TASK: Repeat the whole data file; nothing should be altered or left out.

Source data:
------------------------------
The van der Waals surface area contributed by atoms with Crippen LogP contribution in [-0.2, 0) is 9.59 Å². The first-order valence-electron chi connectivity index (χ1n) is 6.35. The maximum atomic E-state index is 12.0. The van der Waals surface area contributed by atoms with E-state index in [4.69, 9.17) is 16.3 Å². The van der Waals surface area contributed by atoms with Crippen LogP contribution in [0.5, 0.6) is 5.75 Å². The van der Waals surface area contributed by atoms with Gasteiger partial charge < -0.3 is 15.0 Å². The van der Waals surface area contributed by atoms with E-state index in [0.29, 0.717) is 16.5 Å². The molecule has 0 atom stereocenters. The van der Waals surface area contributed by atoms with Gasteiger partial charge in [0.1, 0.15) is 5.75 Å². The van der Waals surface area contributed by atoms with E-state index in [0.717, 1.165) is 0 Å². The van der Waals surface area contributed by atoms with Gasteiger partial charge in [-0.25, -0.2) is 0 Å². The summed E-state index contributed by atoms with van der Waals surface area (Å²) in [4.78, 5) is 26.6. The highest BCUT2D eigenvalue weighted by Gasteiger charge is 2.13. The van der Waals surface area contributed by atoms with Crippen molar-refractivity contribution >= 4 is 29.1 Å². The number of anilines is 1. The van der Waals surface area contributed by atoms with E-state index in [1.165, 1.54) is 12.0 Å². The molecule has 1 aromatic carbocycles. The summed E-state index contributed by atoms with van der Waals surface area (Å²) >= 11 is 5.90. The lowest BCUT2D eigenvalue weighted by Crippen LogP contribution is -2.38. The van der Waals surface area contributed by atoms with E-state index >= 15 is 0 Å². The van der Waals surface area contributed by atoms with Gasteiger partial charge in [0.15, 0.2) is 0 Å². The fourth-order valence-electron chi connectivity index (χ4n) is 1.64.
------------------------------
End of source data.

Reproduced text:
The van der Waals surface area contributed by atoms with Crippen LogP contribution in [-0.2, 0) is 9.59 Å². The first-order valence-electron chi connectivity index (χ1n) is 6.35. The maximum atomic E-state index is 12.0. The van der Waals surface area contributed by atoms with E-state index in [4.69, 9.17) is 16.3 Å². The van der Waals surface area contributed by atoms with Crippen LogP contribution in [0.5, 0.6) is 5.75 Å². The van der Waals surface area contributed by atoms with Gasteiger partial charge < -0.3 is 15.0 Å². The van der Waals surface area contributed by atoms with E-state index in [0.29, 0.717) is 16.5 Å². The molecule has 0 atom stereocenters. The van der Waals surface area contributed by atoms with Gasteiger partial charge in [0.1, 0.15) is 5.75 Å². The van der Waals surface area contributed by atoms with E-state index in [0.717, 1.165) is 0 Å². The van der Waals surface area contributed by atoms with Gasteiger partial charge in [-0.25, -0.2) is 0 Å². The summed E-state index contributed by atoms with van der Waals surface area (Å²) in [4.78, 5) is 26.6. The highest BCUT2D eigenvalue weighted by Gasteiger charge is 2.13. The van der Waals surface area contributed by atoms with Crippen molar-refractivity contribution >= 4 is 29.1 Å². The number of anilines is 1. The van der Waals surface area contributed by atoms with E-state index in [1.165, 1.54) is 12.0 Å². The molecule has 1 aromatic carbocycles. The summed E-state index contributed by atoms with van der Waals surface area (Å²) >= 11 is 5.90. The lowest BCUT2D eigenvalue weighted by Crippen LogP contribution is -2.38. The van der Waals surface area contributed by atoms with E-state index >= 15 is 0 Å². The van der Waals surface area contributed by atoms with Gasteiger partial charge in [0.15, 0.2) is 0 Å². The fourth-order valence-electron chi connectivity index (χ4n) is 1.64.